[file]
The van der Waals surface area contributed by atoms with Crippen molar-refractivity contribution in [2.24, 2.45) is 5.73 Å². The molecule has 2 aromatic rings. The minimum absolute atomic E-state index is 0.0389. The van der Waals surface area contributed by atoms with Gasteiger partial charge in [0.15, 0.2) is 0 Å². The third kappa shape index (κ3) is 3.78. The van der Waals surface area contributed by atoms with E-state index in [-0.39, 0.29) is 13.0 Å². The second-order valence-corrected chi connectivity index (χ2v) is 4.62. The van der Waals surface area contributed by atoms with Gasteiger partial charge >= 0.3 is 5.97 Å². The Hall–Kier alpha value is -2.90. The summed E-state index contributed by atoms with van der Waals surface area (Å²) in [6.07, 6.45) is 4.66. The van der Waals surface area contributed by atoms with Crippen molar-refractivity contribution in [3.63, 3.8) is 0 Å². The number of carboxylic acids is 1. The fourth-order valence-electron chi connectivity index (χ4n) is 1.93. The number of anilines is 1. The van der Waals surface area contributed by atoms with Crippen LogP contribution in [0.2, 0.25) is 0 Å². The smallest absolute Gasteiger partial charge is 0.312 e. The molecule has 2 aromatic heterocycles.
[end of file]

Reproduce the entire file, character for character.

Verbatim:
The van der Waals surface area contributed by atoms with Crippen molar-refractivity contribution in [2.24, 2.45) is 5.73 Å². The molecule has 2 aromatic rings. The minimum absolute atomic E-state index is 0.0389. The van der Waals surface area contributed by atoms with Gasteiger partial charge in [0.15, 0.2) is 0 Å². The third kappa shape index (κ3) is 3.78. The van der Waals surface area contributed by atoms with E-state index in [-0.39, 0.29) is 13.0 Å². The second-order valence-corrected chi connectivity index (χ2v) is 4.62. The van der Waals surface area contributed by atoms with Gasteiger partial charge >= 0.3 is 5.97 Å². The Hall–Kier alpha value is -2.90. The summed E-state index contributed by atoms with van der Waals surface area (Å²) in [6.07, 6.45) is 4.66. The van der Waals surface area contributed by atoms with Crippen molar-refractivity contribution in [3.63, 3.8) is 0 Å². The number of carboxylic acids is 1. The fourth-order valence-electron chi connectivity index (χ4n) is 1.93. The number of anilines is 1. The van der Waals surface area contributed by atoms with Crippen LogP contribution in [0.2, 0.25) is 0 Å². The smallest absolute Gasteiger partial charge is 0.312 e. The molecule has 2 aromatic heterocycles.